Interconnected brain areas that use split-second timing to interpret new information suffer a communication breakdown in people with schizophrenia, a new study suggests.
The finding hinges on measurements of some brain waves that arise from synchronized activity in large clusters of neurons.
In healthy adults listening to two different tones in a sequence, for example, these aligned brain waves occur about one-tenth of a second after a person first recognizes the tones’ difference, say neuroscientist Leanne M. Williams of Westmead (Australia) Hospital and her colleagues. The synchronized electrical outbursts appear most prominently in the frontal brain, a region regarded as a key part of a network that interprets novel perceptions against a background of prior knowledge.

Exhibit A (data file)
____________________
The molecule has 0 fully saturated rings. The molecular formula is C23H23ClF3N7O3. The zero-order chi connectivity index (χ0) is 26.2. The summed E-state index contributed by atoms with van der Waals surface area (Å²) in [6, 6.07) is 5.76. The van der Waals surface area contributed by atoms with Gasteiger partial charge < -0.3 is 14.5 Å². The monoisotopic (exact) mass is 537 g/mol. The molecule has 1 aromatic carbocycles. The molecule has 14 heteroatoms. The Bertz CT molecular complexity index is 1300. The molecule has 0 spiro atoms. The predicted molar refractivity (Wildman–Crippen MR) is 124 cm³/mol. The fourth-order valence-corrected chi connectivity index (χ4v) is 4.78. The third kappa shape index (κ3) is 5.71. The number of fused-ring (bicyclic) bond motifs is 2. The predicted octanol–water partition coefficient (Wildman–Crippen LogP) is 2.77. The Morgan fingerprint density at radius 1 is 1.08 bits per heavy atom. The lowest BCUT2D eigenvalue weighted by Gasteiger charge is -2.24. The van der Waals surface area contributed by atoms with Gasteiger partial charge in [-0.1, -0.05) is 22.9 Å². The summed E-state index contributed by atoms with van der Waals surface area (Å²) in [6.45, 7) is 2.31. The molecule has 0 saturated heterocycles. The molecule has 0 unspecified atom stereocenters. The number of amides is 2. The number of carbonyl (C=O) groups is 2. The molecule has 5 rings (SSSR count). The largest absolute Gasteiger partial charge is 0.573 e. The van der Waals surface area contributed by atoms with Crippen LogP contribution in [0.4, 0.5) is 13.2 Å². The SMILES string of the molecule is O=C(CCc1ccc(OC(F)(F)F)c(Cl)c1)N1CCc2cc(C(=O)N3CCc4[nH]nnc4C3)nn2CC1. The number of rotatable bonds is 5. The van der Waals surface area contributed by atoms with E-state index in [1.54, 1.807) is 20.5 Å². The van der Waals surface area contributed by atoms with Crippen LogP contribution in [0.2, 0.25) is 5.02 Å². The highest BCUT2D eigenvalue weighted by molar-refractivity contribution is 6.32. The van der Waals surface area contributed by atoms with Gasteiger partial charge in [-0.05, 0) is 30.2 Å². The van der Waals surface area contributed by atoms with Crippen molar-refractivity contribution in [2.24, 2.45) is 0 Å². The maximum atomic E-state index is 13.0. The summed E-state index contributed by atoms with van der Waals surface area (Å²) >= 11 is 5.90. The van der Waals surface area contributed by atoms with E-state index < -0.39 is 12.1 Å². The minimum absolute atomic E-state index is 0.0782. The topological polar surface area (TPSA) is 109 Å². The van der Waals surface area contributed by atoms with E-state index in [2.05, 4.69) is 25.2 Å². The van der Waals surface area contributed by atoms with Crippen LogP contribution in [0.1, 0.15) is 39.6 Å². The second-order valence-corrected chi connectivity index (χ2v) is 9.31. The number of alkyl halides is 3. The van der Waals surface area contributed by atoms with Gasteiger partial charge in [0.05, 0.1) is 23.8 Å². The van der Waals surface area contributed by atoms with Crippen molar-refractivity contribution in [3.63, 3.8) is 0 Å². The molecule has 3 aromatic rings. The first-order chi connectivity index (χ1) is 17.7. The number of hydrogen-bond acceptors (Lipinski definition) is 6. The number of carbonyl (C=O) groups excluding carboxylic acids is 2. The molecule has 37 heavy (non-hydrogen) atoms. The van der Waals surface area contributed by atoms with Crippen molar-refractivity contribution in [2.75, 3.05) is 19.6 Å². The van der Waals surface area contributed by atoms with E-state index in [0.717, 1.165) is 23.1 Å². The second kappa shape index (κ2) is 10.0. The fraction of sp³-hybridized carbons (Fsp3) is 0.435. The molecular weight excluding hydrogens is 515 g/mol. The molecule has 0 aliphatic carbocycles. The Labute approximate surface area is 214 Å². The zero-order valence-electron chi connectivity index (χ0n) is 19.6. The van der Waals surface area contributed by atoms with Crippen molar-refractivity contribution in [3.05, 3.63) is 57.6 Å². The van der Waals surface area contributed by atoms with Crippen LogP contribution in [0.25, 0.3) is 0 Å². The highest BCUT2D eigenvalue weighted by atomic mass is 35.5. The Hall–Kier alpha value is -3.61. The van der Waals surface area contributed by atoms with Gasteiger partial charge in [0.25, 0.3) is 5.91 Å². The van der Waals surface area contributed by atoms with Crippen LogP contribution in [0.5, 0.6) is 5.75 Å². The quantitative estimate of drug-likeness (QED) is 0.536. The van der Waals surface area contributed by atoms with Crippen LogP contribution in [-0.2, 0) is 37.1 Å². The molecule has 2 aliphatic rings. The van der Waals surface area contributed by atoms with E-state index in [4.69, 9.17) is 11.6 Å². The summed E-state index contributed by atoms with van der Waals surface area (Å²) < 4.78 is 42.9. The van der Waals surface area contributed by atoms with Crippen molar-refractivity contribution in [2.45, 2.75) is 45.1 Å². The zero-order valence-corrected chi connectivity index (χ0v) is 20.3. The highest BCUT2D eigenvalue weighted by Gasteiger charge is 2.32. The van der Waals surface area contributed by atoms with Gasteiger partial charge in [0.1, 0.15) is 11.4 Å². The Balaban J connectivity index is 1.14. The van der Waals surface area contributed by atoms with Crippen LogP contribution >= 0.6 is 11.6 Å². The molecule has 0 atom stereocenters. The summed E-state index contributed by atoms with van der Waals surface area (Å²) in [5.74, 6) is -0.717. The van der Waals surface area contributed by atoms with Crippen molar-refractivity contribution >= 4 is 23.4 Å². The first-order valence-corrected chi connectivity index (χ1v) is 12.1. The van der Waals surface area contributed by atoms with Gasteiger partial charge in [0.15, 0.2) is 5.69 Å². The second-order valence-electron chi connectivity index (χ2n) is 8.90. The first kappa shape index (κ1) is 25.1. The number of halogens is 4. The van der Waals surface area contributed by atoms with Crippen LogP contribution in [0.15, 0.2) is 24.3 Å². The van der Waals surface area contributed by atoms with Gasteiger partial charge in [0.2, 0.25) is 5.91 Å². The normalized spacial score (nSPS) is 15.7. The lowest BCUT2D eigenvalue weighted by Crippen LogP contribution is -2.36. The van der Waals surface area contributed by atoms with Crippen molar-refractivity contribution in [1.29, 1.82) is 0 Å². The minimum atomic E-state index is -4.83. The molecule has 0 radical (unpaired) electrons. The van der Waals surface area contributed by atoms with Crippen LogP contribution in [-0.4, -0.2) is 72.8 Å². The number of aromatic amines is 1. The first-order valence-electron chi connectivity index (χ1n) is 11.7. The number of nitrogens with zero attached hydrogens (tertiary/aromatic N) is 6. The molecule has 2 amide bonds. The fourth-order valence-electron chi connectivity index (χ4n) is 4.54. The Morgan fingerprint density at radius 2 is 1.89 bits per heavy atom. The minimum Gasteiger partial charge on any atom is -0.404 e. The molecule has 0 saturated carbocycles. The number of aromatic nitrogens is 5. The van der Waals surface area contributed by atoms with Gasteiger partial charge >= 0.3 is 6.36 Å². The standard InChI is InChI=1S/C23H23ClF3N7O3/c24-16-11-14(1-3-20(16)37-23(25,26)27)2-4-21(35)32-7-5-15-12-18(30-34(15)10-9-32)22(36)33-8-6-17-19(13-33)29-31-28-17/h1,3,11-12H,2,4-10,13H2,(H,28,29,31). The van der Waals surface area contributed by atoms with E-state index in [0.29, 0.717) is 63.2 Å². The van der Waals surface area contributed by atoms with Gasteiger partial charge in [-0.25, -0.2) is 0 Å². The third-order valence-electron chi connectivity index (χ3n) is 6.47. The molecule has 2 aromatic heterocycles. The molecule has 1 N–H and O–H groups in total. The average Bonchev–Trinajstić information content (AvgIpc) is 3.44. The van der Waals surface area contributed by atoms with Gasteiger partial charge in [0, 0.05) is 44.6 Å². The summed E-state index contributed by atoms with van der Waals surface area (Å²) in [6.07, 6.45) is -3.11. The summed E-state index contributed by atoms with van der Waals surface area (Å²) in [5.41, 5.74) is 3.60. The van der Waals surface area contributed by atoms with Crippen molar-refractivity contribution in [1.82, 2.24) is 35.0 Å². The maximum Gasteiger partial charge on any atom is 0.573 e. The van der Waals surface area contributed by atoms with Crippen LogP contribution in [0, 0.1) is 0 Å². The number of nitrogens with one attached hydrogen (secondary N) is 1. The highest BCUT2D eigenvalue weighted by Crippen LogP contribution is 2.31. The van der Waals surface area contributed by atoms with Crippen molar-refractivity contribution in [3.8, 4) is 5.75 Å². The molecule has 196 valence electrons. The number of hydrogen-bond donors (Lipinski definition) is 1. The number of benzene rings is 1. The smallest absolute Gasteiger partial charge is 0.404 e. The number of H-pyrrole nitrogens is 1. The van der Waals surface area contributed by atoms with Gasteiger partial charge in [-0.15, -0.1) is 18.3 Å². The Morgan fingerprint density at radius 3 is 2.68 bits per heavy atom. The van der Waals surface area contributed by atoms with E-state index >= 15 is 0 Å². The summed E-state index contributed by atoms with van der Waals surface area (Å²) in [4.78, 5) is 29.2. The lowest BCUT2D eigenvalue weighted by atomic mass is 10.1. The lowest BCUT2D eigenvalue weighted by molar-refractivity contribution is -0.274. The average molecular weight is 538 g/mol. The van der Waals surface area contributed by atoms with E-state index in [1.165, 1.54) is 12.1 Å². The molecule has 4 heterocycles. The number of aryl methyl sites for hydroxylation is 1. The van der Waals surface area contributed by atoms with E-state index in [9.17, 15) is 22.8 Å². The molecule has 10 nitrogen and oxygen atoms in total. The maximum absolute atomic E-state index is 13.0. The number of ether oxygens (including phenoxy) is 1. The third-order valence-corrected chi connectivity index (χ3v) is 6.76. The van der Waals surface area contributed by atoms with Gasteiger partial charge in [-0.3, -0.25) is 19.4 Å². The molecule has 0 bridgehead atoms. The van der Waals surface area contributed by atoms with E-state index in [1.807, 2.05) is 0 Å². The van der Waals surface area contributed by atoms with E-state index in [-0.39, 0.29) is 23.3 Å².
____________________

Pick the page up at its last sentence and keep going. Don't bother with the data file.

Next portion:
In contrast, people diagnosed with their first bout of schizophrenia display a decline in neural synchrony, especially in the frontal brain, in the fraction of a second after discerning a particular tone, Williams’ team reports in the March American Journal of Psychiatry. Individuals with schizophrenia exhibit unusually low levels of synchronized neural firing to begin with, the researchers note.
If confirmed in further work, these findings raise the likelihood that “a breakdown in the synchrony of distributed neural networks is a marker for the onset of schizophrenia,” the researchers conclude.